Comparing the Democratic Governance of Police Intelligence New Models of Participation and Expertise in the United States and Europe
New Models of Participation and Expertise in the United States and Europe
Edited by Thierry Delpeuch and Jacqueline E. Ross
Chapter 7: Democratic policing: case working and intelligence
Intelligence-led policing is a ‘buzz word’ or ‘verbal pillow’ term of art that has never been precisely defined (Tilley, 2003). Its fundamental feature is that it is prospective, future-oriented, data-based and relies on large data sets (maps, graphs, pictures, video and audio files) as a part of the analysis. It may include innovative tactics such as surveillance, profiling, undercover work, and almost inevitably, informants. If it is intelligence-led, it will require weighing and analyzing the likelihood of future events and their potential consequences. It may target groups, networks, or persons but is often characterized by ‘fuzzy’ or associational logic, a kind of puzzle solving, and blurred boundaries between crimes, terrorism, and political rebellion. In many respects, it requires creative and imaginative work that often shades into the illegal or is illegal and thus is protected and carried out by designated agents and agencies. I argue with Jean-Paul Brodeur that such policing resembles the policing of matters of national security rather than the policing of everyday crimes. Intelligence-led policing requires a re-thinking and re-fashioning of current police practice which is predicated on working cases to their conclusion and in the shadow of the courts and legally mandated procedures. I argue here that a conversion of policing to any form of intelligence-led policing will require the police to ‘rethink’ the social object of concern. Objects have social meaning as a result of practices that make the object ‘visible’, and practices are reinforced by rewards, the occupational culture, supervision and the apprenticeship model of training. I suggest that those of us interested in intelligence-led police work will have to ‘reconstitute the object’ and refocus practices.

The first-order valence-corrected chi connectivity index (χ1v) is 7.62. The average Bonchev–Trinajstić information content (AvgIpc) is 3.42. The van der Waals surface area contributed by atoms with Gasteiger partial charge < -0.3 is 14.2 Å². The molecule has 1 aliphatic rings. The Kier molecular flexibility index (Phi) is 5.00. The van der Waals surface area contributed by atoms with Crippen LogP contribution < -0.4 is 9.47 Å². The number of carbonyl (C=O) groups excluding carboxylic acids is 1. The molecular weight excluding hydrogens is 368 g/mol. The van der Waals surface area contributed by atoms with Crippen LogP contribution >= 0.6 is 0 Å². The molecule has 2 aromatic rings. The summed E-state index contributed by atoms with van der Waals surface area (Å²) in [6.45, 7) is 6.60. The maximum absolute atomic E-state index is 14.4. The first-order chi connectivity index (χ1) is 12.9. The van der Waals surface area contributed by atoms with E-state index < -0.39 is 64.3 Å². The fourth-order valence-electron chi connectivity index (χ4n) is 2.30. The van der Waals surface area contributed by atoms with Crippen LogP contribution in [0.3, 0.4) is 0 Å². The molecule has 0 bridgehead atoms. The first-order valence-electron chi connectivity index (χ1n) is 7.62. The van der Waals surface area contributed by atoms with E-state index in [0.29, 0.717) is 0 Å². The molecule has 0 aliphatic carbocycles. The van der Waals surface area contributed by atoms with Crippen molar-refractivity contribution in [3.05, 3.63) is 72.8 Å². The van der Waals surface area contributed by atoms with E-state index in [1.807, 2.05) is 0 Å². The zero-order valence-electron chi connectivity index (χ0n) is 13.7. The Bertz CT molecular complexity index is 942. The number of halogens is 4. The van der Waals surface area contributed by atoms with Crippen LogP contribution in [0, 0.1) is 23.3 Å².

You are not authenticated to view the full text of this chapter or article.
Elgaronline requires a subscription or purchase to access the full text of books or journals. Please login through your library system or with your personal username and password on the homepage.
Non-subscribers can freely search the site, view abstracts/ extracts and download selected front matter and introductory chapters for personal use.
Your library may not have purchased all subject areas. If you are authenticated and think you should have access to this title, please contact your librarian.